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WOMEN AND THE LAW: MEDIATION AS A TOOL FOR FOSTERING FAMILY UNITY

03-06-2018 |  By:  |  Comments

By Jackline Polo

 

INTRODUCTION

Mediation is a dynamic, structured, interactive process where a neutral third party assists disputing parties in resolving conflict through the use of specialized communication and negotiation techniques.

Mediation is a continuation of the negotiation process by other means whereby instead of having a two way negotiation, it now becomes a three way process whereby the mediator, a neutral third party, assists the parties in identifying the problem and coming up with a viable solution that is mutually satisfying to both. Mediators are individuals trained in negotiations skills, who bring opposing parties together and attempt to work out a settlement or agreement that both parties accept. The role of a mediator is not to give solutions to the dispute but assist the parties to come to an agreement.

 

MEDIATION IN THE CONSTITUTION OF KENYA

Article 159 of Constitution of Kenya, 2010 recognizes and provides for Alternative forms of Dispute Resolution (ADR) including reconciliation, mediation, arbitration and traditional dispute resolution mechanisms. The Article provides that ADR shall be promoted as long as they do not contravene the Bill of Rights and are not repugnant to justice or inconsistent with the Constitution or any written law. As part of the ongoing judicial transformation, the Judiciary has embraced mediation as one of the ways of reducing the backlog of cases in court.

FAMILY MEDIATION

Mediation is one of the most successful ways of resolving disputes. The most ideal situations where mediation is recommended or most effective are where the disputants have an existing relation which they would like to foster beyond solving the dispute. e.g. in the family set up or an existing business relationship. This is partly because Mediation is an informal process in which the disputants are free to engage without too much technicality and legal requirements of strict proof and tangible evidence.

With a view to enhancing family unity and building family relations, FIDA Kenya advocates for mediation at the first instance as way of settling family concerns. Over 70% of all the cases received by FIDA Kenya are resolved through Mediation, the remaining about 20% to 25% are the ones that go to court.

The kind of cases solved through family Mediation are; child custody and maintenance, husband and wife differences, disputes involving land and inheritance.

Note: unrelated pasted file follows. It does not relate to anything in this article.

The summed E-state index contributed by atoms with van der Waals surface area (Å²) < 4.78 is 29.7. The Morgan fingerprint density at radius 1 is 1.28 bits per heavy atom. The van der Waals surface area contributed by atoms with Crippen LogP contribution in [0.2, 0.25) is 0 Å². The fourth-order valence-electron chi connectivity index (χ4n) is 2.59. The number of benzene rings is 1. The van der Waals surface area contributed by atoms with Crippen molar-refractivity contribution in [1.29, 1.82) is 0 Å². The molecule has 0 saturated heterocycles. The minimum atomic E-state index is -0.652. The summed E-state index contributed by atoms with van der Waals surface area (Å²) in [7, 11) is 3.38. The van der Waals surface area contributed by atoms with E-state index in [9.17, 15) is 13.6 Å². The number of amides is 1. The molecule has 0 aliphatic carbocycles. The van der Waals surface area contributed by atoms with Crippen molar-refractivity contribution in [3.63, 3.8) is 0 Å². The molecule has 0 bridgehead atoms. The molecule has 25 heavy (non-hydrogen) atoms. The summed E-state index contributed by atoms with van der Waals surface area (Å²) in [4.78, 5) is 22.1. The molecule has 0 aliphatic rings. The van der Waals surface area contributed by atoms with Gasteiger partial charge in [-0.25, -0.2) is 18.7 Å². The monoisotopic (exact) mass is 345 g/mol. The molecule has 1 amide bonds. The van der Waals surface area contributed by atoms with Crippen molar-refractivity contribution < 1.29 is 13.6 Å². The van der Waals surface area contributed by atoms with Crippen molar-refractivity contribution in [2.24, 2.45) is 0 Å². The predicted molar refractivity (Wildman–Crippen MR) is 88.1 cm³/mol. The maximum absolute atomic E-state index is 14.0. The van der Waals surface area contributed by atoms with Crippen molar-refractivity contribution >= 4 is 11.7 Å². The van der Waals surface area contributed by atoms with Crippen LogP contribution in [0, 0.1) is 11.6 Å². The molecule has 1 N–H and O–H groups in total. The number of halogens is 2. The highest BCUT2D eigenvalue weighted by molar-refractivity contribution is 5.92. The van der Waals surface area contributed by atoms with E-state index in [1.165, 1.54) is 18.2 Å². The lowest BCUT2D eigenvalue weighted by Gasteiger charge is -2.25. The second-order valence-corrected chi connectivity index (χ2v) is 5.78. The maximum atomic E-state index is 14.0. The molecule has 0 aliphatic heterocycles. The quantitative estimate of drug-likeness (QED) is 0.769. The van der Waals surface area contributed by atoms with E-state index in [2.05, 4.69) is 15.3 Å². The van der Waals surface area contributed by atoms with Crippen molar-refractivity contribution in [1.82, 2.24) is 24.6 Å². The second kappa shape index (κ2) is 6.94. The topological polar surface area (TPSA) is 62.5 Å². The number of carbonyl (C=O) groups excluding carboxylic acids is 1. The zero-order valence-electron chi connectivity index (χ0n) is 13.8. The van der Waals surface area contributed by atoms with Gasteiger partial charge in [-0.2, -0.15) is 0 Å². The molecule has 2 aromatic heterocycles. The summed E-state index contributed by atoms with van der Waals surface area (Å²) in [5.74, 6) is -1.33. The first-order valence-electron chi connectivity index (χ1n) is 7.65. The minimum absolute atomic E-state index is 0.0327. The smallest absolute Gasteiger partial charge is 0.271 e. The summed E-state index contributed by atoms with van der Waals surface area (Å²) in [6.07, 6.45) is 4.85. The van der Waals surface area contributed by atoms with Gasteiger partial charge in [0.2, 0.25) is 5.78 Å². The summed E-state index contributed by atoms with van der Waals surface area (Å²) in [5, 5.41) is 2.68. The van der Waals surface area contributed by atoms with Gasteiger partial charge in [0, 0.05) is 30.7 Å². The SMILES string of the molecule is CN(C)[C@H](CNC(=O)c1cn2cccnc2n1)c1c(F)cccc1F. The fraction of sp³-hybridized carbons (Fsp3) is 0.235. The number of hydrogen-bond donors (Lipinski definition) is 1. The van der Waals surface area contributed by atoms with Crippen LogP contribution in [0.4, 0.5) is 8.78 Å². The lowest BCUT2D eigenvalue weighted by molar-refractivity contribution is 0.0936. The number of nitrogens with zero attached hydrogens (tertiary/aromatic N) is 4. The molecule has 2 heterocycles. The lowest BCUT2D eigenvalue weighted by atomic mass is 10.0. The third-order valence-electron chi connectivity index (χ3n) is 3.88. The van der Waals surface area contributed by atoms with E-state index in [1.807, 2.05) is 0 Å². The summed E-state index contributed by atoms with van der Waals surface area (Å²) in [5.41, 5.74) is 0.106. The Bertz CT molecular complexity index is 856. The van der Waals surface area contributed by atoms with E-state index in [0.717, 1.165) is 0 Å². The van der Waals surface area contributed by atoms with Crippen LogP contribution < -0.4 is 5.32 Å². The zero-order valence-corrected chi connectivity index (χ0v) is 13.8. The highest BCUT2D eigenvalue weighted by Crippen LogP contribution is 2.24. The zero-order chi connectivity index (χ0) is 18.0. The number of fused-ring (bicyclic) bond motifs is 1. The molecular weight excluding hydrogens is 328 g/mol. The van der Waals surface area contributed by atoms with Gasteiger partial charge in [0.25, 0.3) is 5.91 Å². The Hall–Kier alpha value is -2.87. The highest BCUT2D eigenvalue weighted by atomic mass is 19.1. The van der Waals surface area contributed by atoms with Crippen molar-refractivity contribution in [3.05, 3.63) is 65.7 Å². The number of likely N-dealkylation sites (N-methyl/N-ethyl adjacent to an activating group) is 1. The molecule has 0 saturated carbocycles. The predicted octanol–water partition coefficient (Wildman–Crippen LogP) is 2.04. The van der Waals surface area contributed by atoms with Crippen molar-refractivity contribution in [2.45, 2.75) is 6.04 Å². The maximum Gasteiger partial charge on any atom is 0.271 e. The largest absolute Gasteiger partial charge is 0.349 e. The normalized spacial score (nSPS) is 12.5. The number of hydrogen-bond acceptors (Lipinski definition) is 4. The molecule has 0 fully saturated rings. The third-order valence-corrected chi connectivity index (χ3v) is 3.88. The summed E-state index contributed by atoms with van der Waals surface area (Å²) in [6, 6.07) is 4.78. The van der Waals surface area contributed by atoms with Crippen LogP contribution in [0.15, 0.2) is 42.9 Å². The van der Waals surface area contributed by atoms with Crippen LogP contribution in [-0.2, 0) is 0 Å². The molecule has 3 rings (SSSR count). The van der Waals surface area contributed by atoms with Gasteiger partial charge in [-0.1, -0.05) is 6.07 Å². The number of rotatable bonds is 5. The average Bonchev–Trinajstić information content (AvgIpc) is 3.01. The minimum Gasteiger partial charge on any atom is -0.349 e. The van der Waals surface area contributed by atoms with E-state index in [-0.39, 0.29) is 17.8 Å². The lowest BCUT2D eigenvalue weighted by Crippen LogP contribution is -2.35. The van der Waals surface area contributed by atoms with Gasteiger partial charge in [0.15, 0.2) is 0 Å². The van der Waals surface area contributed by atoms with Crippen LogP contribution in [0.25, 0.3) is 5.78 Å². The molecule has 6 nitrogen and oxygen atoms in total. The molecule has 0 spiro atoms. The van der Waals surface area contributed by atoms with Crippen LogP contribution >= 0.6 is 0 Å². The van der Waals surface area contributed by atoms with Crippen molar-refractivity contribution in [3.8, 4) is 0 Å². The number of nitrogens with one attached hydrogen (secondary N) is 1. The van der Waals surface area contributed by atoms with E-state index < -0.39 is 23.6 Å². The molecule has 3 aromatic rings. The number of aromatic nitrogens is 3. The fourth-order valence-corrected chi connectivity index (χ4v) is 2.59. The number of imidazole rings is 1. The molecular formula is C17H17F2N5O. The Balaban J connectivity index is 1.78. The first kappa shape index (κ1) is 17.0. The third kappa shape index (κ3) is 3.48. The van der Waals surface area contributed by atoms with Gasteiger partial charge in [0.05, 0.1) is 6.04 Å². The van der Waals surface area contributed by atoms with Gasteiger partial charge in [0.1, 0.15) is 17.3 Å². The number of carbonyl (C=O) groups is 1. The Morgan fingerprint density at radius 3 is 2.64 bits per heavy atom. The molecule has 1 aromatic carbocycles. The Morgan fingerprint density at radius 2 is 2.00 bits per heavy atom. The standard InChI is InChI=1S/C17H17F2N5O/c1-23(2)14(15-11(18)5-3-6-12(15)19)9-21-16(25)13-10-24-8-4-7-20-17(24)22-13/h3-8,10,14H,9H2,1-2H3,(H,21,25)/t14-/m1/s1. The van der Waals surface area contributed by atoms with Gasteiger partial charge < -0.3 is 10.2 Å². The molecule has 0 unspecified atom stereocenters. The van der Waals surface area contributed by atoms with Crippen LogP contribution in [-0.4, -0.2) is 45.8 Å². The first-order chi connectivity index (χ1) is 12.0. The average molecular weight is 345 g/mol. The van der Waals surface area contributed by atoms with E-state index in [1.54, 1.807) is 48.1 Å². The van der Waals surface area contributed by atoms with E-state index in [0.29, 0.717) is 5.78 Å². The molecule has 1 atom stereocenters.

Mediation is, however, not applicable in the case of abuse, divorce or separation: where there is violence or threats of harm, sexual violence and threats to harm or threat to life.

BENEFITS OF MEDIATION

  • The parties come up with their own tailor-made solutions without interference from others. It is a win-win process.
  • Mediation is conducted in private. It is, therefore, a confidential process. The process educates the parties to the dispute and gives them the opportunity to express their issues.
  • It is also relatively affordable in comparison to the court process.
  • It fosters family unity by giving the disputants a platform to talk about their issues and find a common solution that is workable for all of them.
  • Usually takes far less time to reach a final resolution than if the matter were to go to trial.
  • It is more informal and has no technicality of rules - the parties themselves may select the most appropriate decision-makers for their dispute. In addition, they may choose the applicable law, place and language of the proceedings.
  • People have a chance to tell their story as they see it.
  • It is more flexible and responsive to the individual needs of the people involved.
  •  The parties' involvement in the process creates greater commitment to the result so that compliance is more likely.
  • It is more likely to preserve goodwill or at least not escalate the conflict, which is especially important in situations where there is a continuing relationship.

CHALLENGES OF MEDIATION

  • Lack of information and knowledge by most disputants on what Mediation is and how it works.
  • Lack of trust among the participants which may lead to poor communication further complicating the process.
  • The voluntary nature of the process means parties may choose not to attend the Mediation.